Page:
• Remember where this backlog of refugee cases came from: the Harper government created it. They have purposely under-funded the system and not replaced decision makers whose terms ended. This is typical neo-con strategy: manufacture a crisis, then move in with the "solution", which happens to dovetail perfectly with your agenda.

    Thomas Walkom writes in the Star:
    ...what Kenny didn't mention when he introduced his reforms Tuesday is that two-thirds of this backlog stems from his government's refusal to appoint enough adjudicators to hear cases.

    This isn't my opinion. It's that of Auditor General Sheila Fraser, who reported in 2009 that the government's decision to leave unfilled about one-third of the positions in the quasi-judicial Immigration and Refugee Board had caused the backlog to double.

    Since then, the backlog has tripled.

    . . . .

    Nothing is easy about the refugee system. On the one hand, there really are persecuted people in the world who need asylum. And, as one judge noted two years ago, after ordering the refugee board to re-examine the case of a Mexican woman denied asylum, the fact that a foreign government claims to respect human rights does not necessarily mean it does so.

    Yet on the other, there are frauds whose false claims both clog the refugee system and diminish its legitimacy.

    The trick for any government is to strike the right balance.

    Kenny claims his bill does just that. It does not. Like previous reforms, it would set deadlines for dealing with refugee cases. But it offers no hint as to how these deadlines might be met. It would take apart a system that (except for the government's failure to staff its own refugee board) has been improving and, instead, replace it with a more arbitrary one.

    More to the point, it would give cabinet far too big a role in deciding which countries produce genuine refugees. That's a power no government – particularly this one – should have.

    Canada's refugee system - like its health care system - actually works beautifully under the proper conditions. It needs only to be properly funded in order to meet its tremendous potential.

    Many, if not most, Canadians know this. The CIC commissioned Harris-Decima to hold a series of focus groups on this issue. Despite what you may hear from the neo-con media, the results really didn't go their way. The majority of Canadians want Canada to be a safe haven for refugees and believe the system should err on the side of asylum, since to deny refuge can have such very serious consequences on real people's lives. Some results of the surveys - and an analysis of the Government's public relations battle on this issue - are here in Embassy magazine.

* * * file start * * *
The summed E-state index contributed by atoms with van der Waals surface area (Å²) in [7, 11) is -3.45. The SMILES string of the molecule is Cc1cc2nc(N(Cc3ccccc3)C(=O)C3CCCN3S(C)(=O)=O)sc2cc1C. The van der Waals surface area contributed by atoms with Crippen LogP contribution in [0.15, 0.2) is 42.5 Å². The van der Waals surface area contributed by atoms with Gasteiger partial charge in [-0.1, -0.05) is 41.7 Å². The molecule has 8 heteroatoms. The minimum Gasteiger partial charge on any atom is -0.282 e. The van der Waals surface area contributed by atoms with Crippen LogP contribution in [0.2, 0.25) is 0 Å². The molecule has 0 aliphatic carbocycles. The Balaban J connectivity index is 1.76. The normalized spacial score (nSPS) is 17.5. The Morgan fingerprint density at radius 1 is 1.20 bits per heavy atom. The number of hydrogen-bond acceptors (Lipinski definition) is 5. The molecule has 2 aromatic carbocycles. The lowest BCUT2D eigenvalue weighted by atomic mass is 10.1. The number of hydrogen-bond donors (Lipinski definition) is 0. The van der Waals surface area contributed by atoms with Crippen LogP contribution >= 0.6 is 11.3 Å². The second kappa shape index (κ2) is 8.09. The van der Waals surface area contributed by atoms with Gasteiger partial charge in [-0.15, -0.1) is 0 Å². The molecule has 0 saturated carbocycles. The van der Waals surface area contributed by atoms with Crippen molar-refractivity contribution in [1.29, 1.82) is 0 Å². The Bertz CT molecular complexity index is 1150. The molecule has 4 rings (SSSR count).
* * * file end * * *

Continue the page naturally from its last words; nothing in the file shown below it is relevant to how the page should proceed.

We need citizen, MP, and expert input into these proposed changes. In addition, the Harper Government must remember that Canada has obligations under international law. The United Nations High Commissioner for Refugees has already warned Canada about a two-tiered system.

    If you're still reading, here's a letter a friend of mine sent to the leaders of all the opposition parties, cc'd to all opposition MPs.

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    Dear Member of Parliament,

    I am writing to you today to urge you to support holding Committee Hearings on Bill C-11 before it proceeds to second reading.

    I am extremely concerned that the Conservative government has introduced a major overhaul of the refugee system that will end up doing enormous harm to refugee applicants and deny them a fair hearing.

    The proposed legislation calls for an initial hearing for claimants 8 days after they apply for refugee protection. It's fundamentally unfair to expect that people who are trying to escape persecution would have all of their documentation and information ready in such a short period of time. Many claimants are escaping persecution, torture, abuse, and other horrors and I don't think that Jason Kenney can say that he is standing up for "genuine refugees" when he is denying them enough time to fairly put their case forward.

    As well, creating a two-tier system based on the country of origin of the applicant is contrary to the principle that refugee protection is granted to the individual, not the country.

    I also urge you to speak out against Mr. Kenney's constant reference to "bogus refugee claimants". Even the Harris Decima focus group report which was done for the Conservatives shows that Canadians want a system which errs on the side of fairness to applicants. Mr. Kenney is trying to shift public opinion so people will think that the problems with the refugee system are the result of an influx of "bogus" claimants, rather than his own government's refusal to fully staff the Immigration and Refugee Board.

    It is when the most vulnerable people in society are under attack that we need courageous voices to stand up for what is right and just.

    Yours truly, etc.

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    Oppose Bill C-11! Support Bill C-440!